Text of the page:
The type of spatial distribution has an impact on the effectiveness of sampling strategies. In the case of traditional field scouting (symptom scouting), the probability of finding a diseased plant is higher when the distribution of the disease in the field is completely random, compared to an aggregated distribution (Madden and Hughes 1999; Mahaffee and Stoll 2016). The spatial distribution of symptoms in the field was characterized for different pathosystems, revealing distribution patterns that varied between pathosystems. For example, the spatial distribution of Sclerotinia sclerotiorum symptoms in bean cultivation is largely dominated by a completely random pattern, both in pods and foliage (Jones et al. 2011). Patterns for hop powdery mildew (Podosphaera macularis) also follow a completely random distribution in general (Turechek and Mahaffee 2004). A study conducted in Quebec suggests a completely random spatial distribution pattern for strawberry powdery mildew for 72% of the sampling dates (Van der Heyden et al. 2014). In the case of field scouting, the sampling routes and number of samples can be adjusted to the spatial distribution, making this epidemiological characteristic a non-limiting factor.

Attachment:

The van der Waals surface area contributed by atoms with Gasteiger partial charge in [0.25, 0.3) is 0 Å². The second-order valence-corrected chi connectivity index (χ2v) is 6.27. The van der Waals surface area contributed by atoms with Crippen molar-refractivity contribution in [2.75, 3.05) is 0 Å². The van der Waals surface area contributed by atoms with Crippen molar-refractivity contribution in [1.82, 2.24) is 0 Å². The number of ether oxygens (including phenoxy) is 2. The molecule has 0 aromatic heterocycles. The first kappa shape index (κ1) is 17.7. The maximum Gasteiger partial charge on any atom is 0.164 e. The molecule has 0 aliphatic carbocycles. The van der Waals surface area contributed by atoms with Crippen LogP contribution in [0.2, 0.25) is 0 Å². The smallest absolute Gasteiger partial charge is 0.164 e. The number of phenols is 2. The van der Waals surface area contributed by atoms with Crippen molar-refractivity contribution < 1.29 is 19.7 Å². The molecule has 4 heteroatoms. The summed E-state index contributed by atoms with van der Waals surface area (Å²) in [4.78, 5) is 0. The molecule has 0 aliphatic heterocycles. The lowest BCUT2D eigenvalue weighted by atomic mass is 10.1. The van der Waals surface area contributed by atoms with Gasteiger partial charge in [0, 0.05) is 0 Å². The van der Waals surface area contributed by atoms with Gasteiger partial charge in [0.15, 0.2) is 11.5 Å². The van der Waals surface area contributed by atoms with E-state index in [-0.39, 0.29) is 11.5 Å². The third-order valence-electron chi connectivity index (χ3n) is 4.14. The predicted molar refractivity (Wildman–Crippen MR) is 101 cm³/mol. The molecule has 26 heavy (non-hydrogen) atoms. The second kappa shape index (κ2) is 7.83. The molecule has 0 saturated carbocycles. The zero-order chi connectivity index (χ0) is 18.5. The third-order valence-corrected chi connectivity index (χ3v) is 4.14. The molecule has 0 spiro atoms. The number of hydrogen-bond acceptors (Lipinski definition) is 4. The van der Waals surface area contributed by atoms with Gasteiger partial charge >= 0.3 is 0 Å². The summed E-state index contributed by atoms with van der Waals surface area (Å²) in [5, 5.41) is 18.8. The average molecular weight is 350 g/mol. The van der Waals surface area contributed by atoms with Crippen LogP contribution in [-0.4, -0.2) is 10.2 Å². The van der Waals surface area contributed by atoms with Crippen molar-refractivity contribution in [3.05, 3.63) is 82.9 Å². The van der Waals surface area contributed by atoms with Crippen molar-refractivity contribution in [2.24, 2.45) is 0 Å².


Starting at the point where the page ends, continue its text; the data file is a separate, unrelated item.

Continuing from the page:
Unlike field scouting for symptoms, air sampling is more likely to detect the onset of an epidemic if the distribution of inoculum sources is aggregated and the sampler is positioned to intercept the plume of spores emitted (Aylor and Irwin 1999; Mahaffee and Stoll 2016). A good knowledge of the distribution patterns is therefore important to develop a reliable inoculum monitoring network based on spore samplers. However, despite the importance of the spatial distribution patterns, specific to each pathogen, very few studies described these patterns of spatial distribution of airborne spores at the field and regional scales.